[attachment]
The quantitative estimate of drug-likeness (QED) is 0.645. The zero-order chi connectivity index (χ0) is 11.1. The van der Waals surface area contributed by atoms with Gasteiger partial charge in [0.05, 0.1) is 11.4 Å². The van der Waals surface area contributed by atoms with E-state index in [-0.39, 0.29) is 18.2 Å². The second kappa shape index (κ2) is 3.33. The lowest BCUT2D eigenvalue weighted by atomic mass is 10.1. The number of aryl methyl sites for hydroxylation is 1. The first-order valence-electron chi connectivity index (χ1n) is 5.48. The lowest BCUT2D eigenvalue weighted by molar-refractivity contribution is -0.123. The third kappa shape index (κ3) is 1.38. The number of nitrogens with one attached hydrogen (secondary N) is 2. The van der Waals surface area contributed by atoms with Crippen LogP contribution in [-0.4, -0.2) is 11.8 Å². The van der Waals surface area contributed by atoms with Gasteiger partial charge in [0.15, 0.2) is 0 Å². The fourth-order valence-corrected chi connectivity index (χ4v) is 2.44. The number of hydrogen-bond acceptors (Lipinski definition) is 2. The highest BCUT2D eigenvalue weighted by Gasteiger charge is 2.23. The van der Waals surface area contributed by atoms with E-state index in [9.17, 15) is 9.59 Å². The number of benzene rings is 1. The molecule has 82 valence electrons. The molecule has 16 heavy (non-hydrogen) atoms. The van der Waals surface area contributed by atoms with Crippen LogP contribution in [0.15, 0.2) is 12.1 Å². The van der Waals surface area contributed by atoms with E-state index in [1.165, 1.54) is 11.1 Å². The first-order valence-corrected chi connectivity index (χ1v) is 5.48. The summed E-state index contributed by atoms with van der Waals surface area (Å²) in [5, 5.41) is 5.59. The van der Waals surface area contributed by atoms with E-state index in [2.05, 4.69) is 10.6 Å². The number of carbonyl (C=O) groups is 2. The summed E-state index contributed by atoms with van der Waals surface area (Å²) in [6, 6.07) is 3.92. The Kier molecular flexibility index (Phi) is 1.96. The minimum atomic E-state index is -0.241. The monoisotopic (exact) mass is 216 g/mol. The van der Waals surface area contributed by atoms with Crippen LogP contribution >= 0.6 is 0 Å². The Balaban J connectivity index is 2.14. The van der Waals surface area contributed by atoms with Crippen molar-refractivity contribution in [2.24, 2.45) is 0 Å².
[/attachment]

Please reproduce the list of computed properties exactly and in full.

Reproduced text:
The quantitative estimate of drug-likeness (QED) is 0.645. The zero-order chi connectivity index (χ0) is 11.1. The van der Waals surface area contributed by atoms with Gasteiger partial charge in [0.05, 0.1) is 11.4 Å². The van der Waals surface area contributed by atoms with E-state index in [-0.39, 0.29) is 18.2 Å². The second kappa shape index (κ2) is 3.33. The lowest BCUT2D eigenvalue weighted by atomic mass is 10.1. The number of aryl methyl sites for hydroxylation is 1. The first-order valence-electron chi connectivity index (χ1n) is 5.48. The lowest BCUT2D eigenvalue weighted by molar-refractivity contribution is -0.123. The third kappa shape index (κ3) is 1.38. The number of nitrogens with one attached hydrogen (secondary N) is 2. The van der Waals surface area contributed by atoms with Crippen LogP contribution in [-0.4, -0.2) is 11.8 Å². The van der Waals surface area contributed by atoms with Gasteiger partial charge in [0.15, 0.2) is 0 Å². The fourth-order valence-corrected chi connectivity index (χ4v) is 2.44. The number of hydrogen-bond acceptors (Lipinski definition) is 2. The highest BCUT2D eigenvalue weighted by Gasteiger charge is 2.23. The van der Waals surface area contributed by atoms with E-state index in [9.17, 15) is 9.59 Å². The number of benzene rings is 1. The molecule has 82 valence electrons. The molecule has 16 heavy (non-hydrogen) atoms. The van der Waals surface area contributed by atoms with Crippen LogP contribution in [0.15, 0.2) is 12.1 Å². The van der Waals surface area contributed by atoms with E-state index in [1.165, 1.54) is 11.1 Å². The first-order valence-corrected chi connectivity index (χ1v) is 5.48. The summed E-state index contributed by atoms with van der Waals surface area (Å²) in [5, 5.41) is 5.59. The van der Waals surface area contributed by atoms with E-state index in [2.05, 4.69) is 10.6 Å². The number of carbonyl (C=O) groups is 2. The summed E-state index contributed by atoms with van der Waals surface area (Å²) in [6, 6.07) is 3.92. The Kier molecular flexibility index (Phi) is 1.96. The minimum atomic E-state index is -0.241. The monoisotopic (exact) mass is 216 g/mol. The van der Waals surface area contributed by atoms with Crippen LogP contribution >= 0.6 is 0 Å². The Balaban J connectivity index is 2.14. The van der Waals surface area contributed by atoms with Crippen molar-refractivity contribution in [2.24, 2.45) is 0 Å².